I have a base class DockedToolWindow : Form, and many classes that derive from DockedToolWindow. I have a container class that holds and assigns events to DockedToolWindow objects, however I want to invoke the events from the child class.

I actually have a question about how to implement what this MSDN site is telling me to do. This section below is giving me the problem:

    // The event. Note that by using the generic EventHandler<T> event type
    // we do not need to declare a separate delegate type.
    public event EventHandler<ShapeEventArgs> ShapeChanged;

    public abstract void Draw();

    //The event-invoking method that derived classes can override.
    protected virtual void OnShapeChanged(ShapeEventArgs e)
        // Make a temporary copy of the event to avoid possibility of
        // a race condition if the last subscriber unsubscribes
        // immediately after the null check and before the event is raised.
        EventHandler<ShapeEventArgs> handler = ShapeChanged;
        if (handler != null)
            handler(this, e);

Sure this example compiles and works, but when I replace "ShapeChanged" with "Move" (an event I acquired from deriving from Form), it errors saying I cannot have Move on the right side without += or -=. I also removed the ShapeEventArgs generic tags.

Any incite on why this isn't working? What's the difference between an event declared within the class and one that is inherited?


You cannot directly fire base class events. This is exactly the reason why you had to make your OnShapeChanged method protected instead of private.

Use base.OnMove() instead.

  • I see that OnMove() would solve this, however how can't invoke OnMove() explicity when it's needed can I? I don't know where the framework actually calls the Move delegate, and is probably hidden from me anyway. – Game_Overture Apr 24 '09 at 20:35
  • 3
    OnMove fires the Move event, in the same way as OnShapeChanged fires the ShapeChanged event in your code. It is a common pattern to add protected members which fire events, to make them visible to derived classes. In that case, the "On" prefix is usually added (OnMove, OnClick, etc.) – Groo Apr 27 '09 at 6:40
  • To see where the framework actually fires the Move event, use the Reflector tool (red-gate.com/products/reflector) to get the source code for the Form.OnMove method. – Groo Apr 27 '09 at 6:42
  • [Note] Reflector has since then became a paid app, so (if you want a free app), you will need to check out ILSpy or some other similar app. – Groo Feb 6 '12 at 13:09
  • JustDecompile from Telerik is free. – Daniel Jul 17 '12 at 11:18

From the C# language spec, section 10.7 (emphasis added):

Within the program text of the class or struct that contains the declaration of an event, certain events can be used like fields. To be used in this way, an event must not be abstract or extern, and must not explicitly include event-accessor-declarations. Such an event can be used in any context that permits a field. The field contains a delegate (§15) which refers to the list of event handlers that have been added to the event. If no event handlers have been added, the field contains null.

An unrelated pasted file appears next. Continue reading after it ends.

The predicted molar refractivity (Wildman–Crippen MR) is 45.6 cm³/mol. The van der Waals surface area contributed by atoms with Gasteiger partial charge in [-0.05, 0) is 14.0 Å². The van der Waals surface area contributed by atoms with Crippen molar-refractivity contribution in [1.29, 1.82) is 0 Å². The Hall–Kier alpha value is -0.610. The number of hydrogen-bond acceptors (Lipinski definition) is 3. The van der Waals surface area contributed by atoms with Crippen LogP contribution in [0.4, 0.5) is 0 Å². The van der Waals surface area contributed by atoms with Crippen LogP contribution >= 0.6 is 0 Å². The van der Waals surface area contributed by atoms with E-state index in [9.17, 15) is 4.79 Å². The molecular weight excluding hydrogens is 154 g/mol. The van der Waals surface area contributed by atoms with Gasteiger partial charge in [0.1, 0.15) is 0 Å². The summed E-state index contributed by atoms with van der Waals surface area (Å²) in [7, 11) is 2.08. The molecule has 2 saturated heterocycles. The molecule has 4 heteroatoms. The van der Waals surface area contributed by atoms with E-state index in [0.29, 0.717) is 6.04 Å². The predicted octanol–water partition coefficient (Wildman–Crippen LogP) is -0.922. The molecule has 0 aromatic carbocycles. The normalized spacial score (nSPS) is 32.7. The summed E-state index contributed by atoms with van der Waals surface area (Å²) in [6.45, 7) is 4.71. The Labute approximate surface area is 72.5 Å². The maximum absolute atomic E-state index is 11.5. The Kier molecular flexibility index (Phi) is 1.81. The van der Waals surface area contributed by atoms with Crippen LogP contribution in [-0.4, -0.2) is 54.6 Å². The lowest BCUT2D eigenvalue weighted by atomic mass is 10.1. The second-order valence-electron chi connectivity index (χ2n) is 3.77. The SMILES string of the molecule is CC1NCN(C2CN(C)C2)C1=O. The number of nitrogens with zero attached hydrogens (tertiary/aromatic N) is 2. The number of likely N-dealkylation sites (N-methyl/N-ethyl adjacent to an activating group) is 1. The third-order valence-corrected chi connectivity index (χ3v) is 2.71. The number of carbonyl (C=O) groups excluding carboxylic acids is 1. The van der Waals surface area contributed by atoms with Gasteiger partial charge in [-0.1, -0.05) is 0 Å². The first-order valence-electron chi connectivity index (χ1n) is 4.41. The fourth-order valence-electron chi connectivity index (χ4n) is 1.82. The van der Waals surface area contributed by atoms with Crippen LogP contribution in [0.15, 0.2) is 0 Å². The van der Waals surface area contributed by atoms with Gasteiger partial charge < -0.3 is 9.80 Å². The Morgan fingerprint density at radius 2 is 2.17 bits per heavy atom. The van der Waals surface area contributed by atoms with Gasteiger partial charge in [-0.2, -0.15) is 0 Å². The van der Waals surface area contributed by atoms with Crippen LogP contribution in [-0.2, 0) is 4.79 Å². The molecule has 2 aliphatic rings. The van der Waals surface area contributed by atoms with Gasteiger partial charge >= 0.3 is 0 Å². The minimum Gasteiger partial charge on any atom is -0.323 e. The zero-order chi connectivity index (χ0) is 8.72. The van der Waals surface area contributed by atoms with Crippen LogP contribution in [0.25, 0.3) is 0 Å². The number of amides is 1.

Thus, the reason you can't treat the Move event like a field is that it is defined in a different type (in this case, your superclass). I agree with @womp's speculation that the designers made this choice to prevent unintended monkeying with the event. It seems obviously bad to allow unrelated types (types not derived from the type declaring the event) to do this, but even for derived types, it might not be desirable. They probably would have had to include syntax to allow the event declaration to be made private or protected with respect to field-style usage, so my guess is that they opted to just disallow it entirely.


The difference is scope. Inside your class, you can control how your event delegates are handled, however, your class cannot control what the base class is doing. It might be doing some crazy behind-the-scenes stuff with the event and its handlers. If you simply "reassigned" the Move event, you would be wiping out the multicast delegate list for the event.

I'm guessing they put a compiler restriction on this because its a very unsafe practice, and would essentially give any descendant class the ability to destroy the event model of its parent.


You only need the code you posted in the class where the event itself is defined. All derived classes should simply call OnShapeChanged() or OnMove() directly, without the copying etc., so you shouldn't be writing that code at all in your classes (since the Move event is defined in the base).

If you do need to do some kind of processing in the derived class (maybe you need to fiddle with your collection class?), you override the virtual OnXXX call and do you stuff before calling base.OnXXX(). In the MSDN article, the Circle class corresponds to your DockedToolWindow class. The same pattern should be available to your derived classes.

  • I see that OnMove() would solve this, however how can't invoke OnMove() explicity when it's needed can I? I don't know where the framework actually calls the Move delegate, and is probably hidden from me anyway. – Game_Overture Apr 24 '09 at 20:35

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